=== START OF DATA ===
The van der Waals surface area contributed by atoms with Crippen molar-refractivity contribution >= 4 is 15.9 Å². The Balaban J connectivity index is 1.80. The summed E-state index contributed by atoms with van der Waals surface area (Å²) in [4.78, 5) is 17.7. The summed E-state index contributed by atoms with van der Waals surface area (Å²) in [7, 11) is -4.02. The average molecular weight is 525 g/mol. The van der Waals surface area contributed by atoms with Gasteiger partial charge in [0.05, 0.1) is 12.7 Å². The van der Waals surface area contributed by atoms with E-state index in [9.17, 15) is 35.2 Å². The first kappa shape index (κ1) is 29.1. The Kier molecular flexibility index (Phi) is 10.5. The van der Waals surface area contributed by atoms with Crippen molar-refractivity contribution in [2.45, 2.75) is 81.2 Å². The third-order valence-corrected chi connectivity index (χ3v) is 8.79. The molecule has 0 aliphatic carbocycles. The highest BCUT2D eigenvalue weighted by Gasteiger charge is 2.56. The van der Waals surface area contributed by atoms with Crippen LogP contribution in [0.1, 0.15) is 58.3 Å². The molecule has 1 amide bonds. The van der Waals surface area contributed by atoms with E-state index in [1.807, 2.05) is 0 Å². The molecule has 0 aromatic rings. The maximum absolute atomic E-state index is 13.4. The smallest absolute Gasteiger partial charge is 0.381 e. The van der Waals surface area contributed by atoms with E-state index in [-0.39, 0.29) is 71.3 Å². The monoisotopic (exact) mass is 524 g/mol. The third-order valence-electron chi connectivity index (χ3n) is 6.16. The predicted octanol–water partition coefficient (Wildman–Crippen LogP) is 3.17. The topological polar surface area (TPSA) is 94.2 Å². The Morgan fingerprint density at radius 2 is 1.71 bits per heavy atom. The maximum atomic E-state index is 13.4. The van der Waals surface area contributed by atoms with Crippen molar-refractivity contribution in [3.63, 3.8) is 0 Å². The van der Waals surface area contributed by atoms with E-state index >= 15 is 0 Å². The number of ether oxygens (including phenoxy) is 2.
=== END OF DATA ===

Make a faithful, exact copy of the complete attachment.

The van der Waals surface area contributed by atoms with Crippen molar-refractivity contribution >= 4 is 15.9 Å². The Balaban J connectivity index is 1.80. The summed E-state index contributed by atoms with van der Waals surface area (Å²) in [4.78, 5) is 17.7. The summed E-state index contributed by atoms with van der Waals surface area (Å²) in [7, 11) is -4.02. The average molecular weight is 525 g/mol. The van der Waals surface area contributed by atoms with Gasteiger partial charge in [0.05, 0.1) is 12.7 Å². The van der Waals surface area contributed by atoms with E-state index in [9.17, 15) is 35.2 Å². The first kappa shape index (κ1) is 29.1. The Kier molecular flexibility index (Phi) is 10.5. The van der Waals surface area contributed by atoms with Crippen molar-refractivity contribution in [2.45, 2.75) is 81.2 Å². The third-order valence-corrected chi connectivity index (χ3v) is 8.79. The molecule has 0 aliphatic carbocycles. The highest BCUT2D eigenvalue weighted by Gasteiger charge is 2.56. The van der Waals surface area contributed by atoms with Crippen LogP contribution in [0.1, 0.15) is 58.3 Å². The molecule has 1 amide bonds. The van der Waals surface area contributed by atoms with E-state index in [1.807, 2.05) is 0 Å². The molecule has 0 aromatic rings. The maximum absolute atomic E-state index is 13.4. The smallest absolute Gasteiger partial charge is 0.381 e. The van der Waals surface area contributed by atoms with E-state index in [-0.39, 0.29) is 71.3 Å². The monoisotopic (exact) mass is 524 g/mol. The third-order valence-electron chi connectivity index (χ3n) is 6.16. The predicted octanol–water partition coefficient (Wildman–Crippen LogP) is 3.17. The topological polar surface area (TPSA) is 94.2 Å². The Morgan fingerprint density at radius 2 is 1.71 bits per heavy atom. The maximum atomic E-state index is 13.4. The van der Waals surface area contributed by atoms with Crippen molar-refractivity contribution in [3.63, 3.8) is 0 Å². The van der Waals surface area contributed by atoms with E-state index >= 15 is 0 Å². The number of ether oxygens (including phenoxy) is 2.